Button button = new Button("Add person");
button.addClickListener(new Button.ClickListener() {
	public void buttonClick(Button.ClickEvent event) {
		Person person = new Person();
		person.setName("Child 3");
		// Update the targets

This sample binds a nested children list located in Person.class as a model to the container contents. The Button is used to add new records to the model.

Attention: If a person is added to the children list of the bean, the table is not updated automatically. This happens since the PropertyChangeSupport does not really support notifications for changed collections. So you need to call dbc.updateTargets() or binding.updateModelToTarget().
If you are using the Eclipse Modeling Framework, then also changes in Sets and Lists are automatically transferred to the table, since EMF can deal with notifications for collection changes.

Attention2: If the person bean does not provide PropertyChangeSupport, then you need to use PojoObservables#observeList to create the model observable.


With “Eclipse Databinding for Vaadin” can bind Vaadin components to other components, beans, pojos,… very quickly. The databinding implementation ensures, that values are treated properly. Using “Eclipse Databinding for Vaadin” developers can save a lot of lines of code.

See also

The examples in these additional sources may also be used for the “Eclipse databinding for Vaadin”. The core concepts are always the same.

[1]  Copyright 2015 Vaadin Ltd, licensed under a Creative Commons CC-BY-ND License version 2.0

redVoodo – a good idea to use eclipse databinding

June 29, 2011

Actually i am writing the UI controllers which are connecting the redVoodo UI model with the UI parts that are responsible to visualize the model. After a sleepless night i decided to refactor the whole controller code. The problem was that i had to implement tons of observing code which observes the UI model for a few nodes and causes the UI parts to reflect these changes immediately. Of course, this solutions would have worked really well, but i did not like the way how this solution works.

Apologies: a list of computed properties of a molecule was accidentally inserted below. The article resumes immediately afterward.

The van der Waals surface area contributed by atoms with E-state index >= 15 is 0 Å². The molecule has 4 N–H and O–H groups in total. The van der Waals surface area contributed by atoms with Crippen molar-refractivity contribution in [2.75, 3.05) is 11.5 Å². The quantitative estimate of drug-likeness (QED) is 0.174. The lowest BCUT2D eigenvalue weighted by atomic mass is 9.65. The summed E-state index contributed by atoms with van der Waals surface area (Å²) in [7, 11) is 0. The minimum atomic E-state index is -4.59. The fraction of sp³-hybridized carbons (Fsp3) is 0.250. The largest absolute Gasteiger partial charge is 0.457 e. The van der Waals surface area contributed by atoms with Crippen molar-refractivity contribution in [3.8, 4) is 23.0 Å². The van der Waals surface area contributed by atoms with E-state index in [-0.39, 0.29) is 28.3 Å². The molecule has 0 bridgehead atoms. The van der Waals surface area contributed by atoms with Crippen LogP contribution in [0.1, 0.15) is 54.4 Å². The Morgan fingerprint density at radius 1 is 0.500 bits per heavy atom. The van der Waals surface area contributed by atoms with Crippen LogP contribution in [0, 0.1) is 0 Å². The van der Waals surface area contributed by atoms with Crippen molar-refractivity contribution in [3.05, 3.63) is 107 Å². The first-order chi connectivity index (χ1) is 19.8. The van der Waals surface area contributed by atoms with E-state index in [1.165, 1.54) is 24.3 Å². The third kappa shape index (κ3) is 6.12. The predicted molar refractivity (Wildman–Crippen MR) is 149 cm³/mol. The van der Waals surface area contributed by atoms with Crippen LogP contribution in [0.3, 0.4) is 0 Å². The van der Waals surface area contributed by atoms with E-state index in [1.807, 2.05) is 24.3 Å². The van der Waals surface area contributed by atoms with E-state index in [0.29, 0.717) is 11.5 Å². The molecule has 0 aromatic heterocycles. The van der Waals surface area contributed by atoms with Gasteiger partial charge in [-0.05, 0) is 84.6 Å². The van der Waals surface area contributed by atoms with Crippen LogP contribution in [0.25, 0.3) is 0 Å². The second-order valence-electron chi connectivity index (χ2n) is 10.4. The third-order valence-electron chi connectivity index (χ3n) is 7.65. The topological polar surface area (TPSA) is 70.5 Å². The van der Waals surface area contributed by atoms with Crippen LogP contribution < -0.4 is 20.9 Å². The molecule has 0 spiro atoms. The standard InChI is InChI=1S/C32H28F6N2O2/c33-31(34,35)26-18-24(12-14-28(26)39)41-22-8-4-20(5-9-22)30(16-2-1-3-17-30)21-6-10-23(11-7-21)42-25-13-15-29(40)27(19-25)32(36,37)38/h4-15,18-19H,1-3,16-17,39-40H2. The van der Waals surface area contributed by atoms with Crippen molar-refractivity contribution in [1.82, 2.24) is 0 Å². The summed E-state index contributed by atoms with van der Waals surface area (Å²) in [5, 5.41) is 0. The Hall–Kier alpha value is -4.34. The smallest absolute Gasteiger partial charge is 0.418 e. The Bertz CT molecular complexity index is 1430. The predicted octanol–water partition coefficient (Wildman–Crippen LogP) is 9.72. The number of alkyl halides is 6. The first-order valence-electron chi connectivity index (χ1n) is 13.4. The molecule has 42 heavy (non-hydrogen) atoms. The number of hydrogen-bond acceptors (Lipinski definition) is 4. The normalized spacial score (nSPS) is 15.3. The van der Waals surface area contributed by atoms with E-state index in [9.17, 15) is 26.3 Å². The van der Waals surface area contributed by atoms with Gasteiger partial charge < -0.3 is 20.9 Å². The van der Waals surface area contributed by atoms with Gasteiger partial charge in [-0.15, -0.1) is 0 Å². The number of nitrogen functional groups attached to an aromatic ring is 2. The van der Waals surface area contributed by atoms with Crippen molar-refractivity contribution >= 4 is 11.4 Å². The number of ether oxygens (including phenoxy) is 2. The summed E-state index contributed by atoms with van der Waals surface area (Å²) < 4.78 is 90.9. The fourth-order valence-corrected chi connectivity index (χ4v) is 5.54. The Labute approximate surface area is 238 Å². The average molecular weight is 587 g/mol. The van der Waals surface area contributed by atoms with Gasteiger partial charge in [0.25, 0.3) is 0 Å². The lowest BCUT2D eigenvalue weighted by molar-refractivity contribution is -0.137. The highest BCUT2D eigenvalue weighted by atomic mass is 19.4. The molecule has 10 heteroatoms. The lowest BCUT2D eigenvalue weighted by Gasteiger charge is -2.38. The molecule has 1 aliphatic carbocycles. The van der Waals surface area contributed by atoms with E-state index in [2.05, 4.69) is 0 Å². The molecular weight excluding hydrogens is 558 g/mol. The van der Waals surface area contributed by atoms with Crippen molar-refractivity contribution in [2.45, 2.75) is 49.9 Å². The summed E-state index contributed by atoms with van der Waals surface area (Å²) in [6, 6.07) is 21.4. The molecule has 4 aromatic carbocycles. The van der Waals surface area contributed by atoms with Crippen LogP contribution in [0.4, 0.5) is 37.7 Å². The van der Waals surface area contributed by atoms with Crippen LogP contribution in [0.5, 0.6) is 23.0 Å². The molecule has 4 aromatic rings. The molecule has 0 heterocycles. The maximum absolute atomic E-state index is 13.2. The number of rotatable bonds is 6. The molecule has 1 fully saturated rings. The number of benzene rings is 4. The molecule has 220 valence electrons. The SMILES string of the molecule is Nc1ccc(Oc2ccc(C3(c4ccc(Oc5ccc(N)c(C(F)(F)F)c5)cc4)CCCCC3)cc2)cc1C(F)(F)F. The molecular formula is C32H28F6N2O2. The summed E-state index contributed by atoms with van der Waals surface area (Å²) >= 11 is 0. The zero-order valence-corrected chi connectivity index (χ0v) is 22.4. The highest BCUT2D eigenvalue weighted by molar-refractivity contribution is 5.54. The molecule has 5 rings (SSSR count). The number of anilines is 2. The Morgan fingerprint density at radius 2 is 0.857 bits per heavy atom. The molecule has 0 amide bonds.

In this blog i am going to describe why i decided to use eclipse databinding and show some code.

The UI model

RedVoodo offers a functionality called scoped actions and menu items. See post redvoodo-scoped-actions-and-menu-items

Based on this feature actions and menu items are hidden if they are not in the scope of the active framework or sub application. For instance, an action called “delete Item” will only be visible in the “Item Subapplication” but will be hidden for the “Customer Supapplication”. These actions and menu items have “subapplication scope” which means, that they are only visible if a defined sub application is active. But there are also “framework scoped” actions and menu items. Their visibilty depends on the active framework like Sales, Inventory,…

If you want to write an application which tracks the currently active subapplication or framework, perhaps you have to write tons of code if the underlying UI model has a deep structure.

This class diagram shows a simplified version of the redVoodo UI model. The root element of the model is called YUiModel. It can contain exactly one YApplication which is an abstraction of the vaadin application. The YApplication contains many YFrameworks (like Sales, Inventory,…), but only one YFramework can be active at a time. Based on the active framework, different sub applications are shown. So each framework has its own set of YSubapplications. For instance, the framework sales could contain sub applications like Customers, SalesCampains,…

The application, each framework and each sub application can contain their own set of actions. Depending on the active framework and the active sub application, different actions should be visible at the UI.

This image shows what i am talking about:

If the sales framework or a different sub application would be selected, completely different actions and menu items would be shown.